As soon as the door clicks shut behind him, Barron rounds on her, looking quizzical.

"I didn't know you went to the Philippines," he says.

"Of course I didn't go to the Philippines," she bites out impatiently, remembering belatedly that Barron probably has no recollection where she has or hasn't been in her life. "Although in the brochures, it all looks so absolutely stunning. I should never say never, I guess."

"But --"

"There's no gentleman," she waves that away. "Cassel sent the postcard."

Barron does a double-take, eyes darting from her to the postcard on the fridge and then back again. His eyebrows scrunch together. "I didn't know Cassel was into vintage photography," is what he decides to focus on.

This does make her laugh, her head thrown back, the sound bursting out of her from somewhere very deep down.

"He isn't," she gets out eventually, her eyes feeling watery from mirth. She regains her composure and smiles at him, saying very pointedly, "But Lila is. That girl was educated among the elite in Paris, remember? If that won't train a girl to appreciate good vintage, I don't know what would."

Barron's eyebrows shoot up so high they almost meet his hairline.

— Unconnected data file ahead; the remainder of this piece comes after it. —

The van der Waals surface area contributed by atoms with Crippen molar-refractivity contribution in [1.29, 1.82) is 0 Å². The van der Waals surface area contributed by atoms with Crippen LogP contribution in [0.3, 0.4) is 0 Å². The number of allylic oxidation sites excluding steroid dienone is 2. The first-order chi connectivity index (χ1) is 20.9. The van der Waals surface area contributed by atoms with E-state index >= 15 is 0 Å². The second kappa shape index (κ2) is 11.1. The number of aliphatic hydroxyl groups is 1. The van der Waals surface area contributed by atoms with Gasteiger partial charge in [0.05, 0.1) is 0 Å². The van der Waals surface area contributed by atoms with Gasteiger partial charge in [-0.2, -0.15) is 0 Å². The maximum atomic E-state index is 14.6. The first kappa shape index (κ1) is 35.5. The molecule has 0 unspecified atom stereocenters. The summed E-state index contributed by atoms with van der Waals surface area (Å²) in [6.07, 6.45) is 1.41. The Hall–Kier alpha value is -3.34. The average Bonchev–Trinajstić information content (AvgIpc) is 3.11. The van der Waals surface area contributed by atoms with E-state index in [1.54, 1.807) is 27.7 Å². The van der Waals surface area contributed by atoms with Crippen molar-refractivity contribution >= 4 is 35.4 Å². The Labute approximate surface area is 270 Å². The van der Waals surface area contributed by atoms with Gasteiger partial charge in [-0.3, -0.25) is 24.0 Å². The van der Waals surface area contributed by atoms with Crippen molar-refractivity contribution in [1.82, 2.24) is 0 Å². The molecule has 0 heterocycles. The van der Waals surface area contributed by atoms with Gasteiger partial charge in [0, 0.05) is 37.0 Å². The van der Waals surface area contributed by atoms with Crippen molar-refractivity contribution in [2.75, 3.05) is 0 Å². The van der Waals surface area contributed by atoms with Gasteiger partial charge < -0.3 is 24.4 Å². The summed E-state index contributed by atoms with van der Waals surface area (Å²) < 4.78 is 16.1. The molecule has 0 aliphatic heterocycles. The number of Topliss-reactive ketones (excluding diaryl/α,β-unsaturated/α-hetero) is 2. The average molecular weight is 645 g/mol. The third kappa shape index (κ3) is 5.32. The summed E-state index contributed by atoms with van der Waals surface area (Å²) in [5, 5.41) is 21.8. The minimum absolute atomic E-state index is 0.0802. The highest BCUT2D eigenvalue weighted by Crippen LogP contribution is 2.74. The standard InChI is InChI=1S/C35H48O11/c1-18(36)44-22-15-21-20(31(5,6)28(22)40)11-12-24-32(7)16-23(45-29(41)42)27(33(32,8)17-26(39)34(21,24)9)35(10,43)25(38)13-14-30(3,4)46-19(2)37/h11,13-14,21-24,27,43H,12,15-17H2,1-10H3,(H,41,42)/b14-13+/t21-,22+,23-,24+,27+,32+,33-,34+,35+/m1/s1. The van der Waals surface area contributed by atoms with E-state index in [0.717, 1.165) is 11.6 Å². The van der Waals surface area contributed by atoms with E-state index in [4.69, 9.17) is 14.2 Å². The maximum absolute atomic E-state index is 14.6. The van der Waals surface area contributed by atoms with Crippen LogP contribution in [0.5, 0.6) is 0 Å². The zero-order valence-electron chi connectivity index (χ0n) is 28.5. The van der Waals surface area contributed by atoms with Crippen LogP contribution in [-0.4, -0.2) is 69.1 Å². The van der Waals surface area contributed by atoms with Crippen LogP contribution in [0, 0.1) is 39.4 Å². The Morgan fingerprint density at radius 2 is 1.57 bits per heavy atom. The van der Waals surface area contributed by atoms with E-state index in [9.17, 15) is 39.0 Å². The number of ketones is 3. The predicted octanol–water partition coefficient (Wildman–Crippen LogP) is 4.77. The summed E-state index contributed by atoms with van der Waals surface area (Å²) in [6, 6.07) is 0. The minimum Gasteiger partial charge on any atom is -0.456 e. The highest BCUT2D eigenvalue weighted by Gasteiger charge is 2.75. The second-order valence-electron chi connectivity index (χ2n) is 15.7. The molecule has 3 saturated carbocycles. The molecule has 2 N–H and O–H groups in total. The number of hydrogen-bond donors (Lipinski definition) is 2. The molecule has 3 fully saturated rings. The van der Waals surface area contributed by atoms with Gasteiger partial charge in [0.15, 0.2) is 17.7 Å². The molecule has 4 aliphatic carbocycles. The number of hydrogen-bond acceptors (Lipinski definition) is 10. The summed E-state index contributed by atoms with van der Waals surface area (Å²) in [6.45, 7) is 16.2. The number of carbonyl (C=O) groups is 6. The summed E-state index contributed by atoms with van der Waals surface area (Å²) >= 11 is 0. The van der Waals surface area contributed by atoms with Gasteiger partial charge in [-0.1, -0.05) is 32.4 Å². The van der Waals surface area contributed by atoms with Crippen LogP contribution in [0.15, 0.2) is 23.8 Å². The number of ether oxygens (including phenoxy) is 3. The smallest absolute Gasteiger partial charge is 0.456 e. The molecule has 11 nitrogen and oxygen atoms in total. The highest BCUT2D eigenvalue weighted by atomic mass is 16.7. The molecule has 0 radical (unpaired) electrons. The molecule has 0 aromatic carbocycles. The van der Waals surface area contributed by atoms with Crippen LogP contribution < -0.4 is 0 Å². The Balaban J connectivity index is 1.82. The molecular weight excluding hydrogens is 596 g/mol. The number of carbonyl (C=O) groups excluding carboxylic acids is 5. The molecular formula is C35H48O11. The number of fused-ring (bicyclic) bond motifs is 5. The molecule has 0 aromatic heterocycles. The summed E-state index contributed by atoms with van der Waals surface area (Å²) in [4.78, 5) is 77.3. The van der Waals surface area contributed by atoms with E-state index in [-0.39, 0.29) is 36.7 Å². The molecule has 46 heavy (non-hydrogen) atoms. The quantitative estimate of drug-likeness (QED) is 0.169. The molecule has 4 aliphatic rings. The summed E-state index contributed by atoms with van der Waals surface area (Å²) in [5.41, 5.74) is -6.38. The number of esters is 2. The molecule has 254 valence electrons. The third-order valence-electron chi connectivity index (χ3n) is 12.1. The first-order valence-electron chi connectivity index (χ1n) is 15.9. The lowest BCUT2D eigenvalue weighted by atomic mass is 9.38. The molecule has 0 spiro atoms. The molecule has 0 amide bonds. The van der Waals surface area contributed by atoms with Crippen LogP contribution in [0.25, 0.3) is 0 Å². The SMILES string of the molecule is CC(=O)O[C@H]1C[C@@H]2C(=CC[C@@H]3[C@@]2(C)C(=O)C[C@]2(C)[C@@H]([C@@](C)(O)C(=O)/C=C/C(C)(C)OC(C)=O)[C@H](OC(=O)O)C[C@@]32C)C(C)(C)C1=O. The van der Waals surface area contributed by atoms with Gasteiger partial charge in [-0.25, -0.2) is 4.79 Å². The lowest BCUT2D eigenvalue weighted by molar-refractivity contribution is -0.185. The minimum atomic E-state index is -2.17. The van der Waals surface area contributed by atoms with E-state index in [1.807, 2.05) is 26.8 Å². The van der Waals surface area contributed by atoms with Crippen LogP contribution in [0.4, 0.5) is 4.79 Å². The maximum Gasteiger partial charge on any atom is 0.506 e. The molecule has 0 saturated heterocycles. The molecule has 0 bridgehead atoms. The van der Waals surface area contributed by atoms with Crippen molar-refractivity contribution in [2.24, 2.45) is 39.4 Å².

"Huh," he says, absorbing that. Then his mouth pulls to one side, and he glances at the postcard magneted to the fridge; Cassel telling them that he's okay and they don't have to worry in the most acceptable way and untraceable way he can manage. "You little shithead," he says, in tones of great affection.




She doesn't see it until after the graduation ceremony.

The weather behaves all day, which is strange for Jersey in late May, and a hundred graduating seniors process up along the tree-lined Wallingford drive in their white gowns and gloves, hands clamped to their heads to keep their caps from blowing away. Everybody knows there are a couple of seniors who are going to get blank diplomas, like Jace, who still needs to finish a remedial pre-calc course, but it would reflect badly on the school to have them sit out of the ceremony altogether, so they're all there.

Some seniors aren't, of course, and their names are completely omitted. Lila Zacharov is one. Cassel Sharpe and Minalin Lang are the others. Worker kids, who vanished in the middle of the night, struck from the record as if they'd never attended the school at all.

It's not that uncommon, really. It just looks bad.

Sam receives recognition and honors for his glowing 4.0 GPA, which almost makes his parents burst with pride in their seats, and Dean Wharton look like he swallowed something unpleasant.

Afterwards, at a luncheon held at the Wasserman estate, for which the Wassermans and the Yus are both in attendance, Daneca finds something unexpected in amongst the congratulations and felicitation cards that her mother set out on the dining room table for Sam and her. Daneca spots it while she's in the middle of checking a bland-looking card for money, sent from a great-aunt who spells her name Danika and hasn't ever met her in person.

Bemused, she sets the envelope down on the table with her plate of skewered fruits, wiping her gloves off on her corduroy skirt before she picks up the postcard.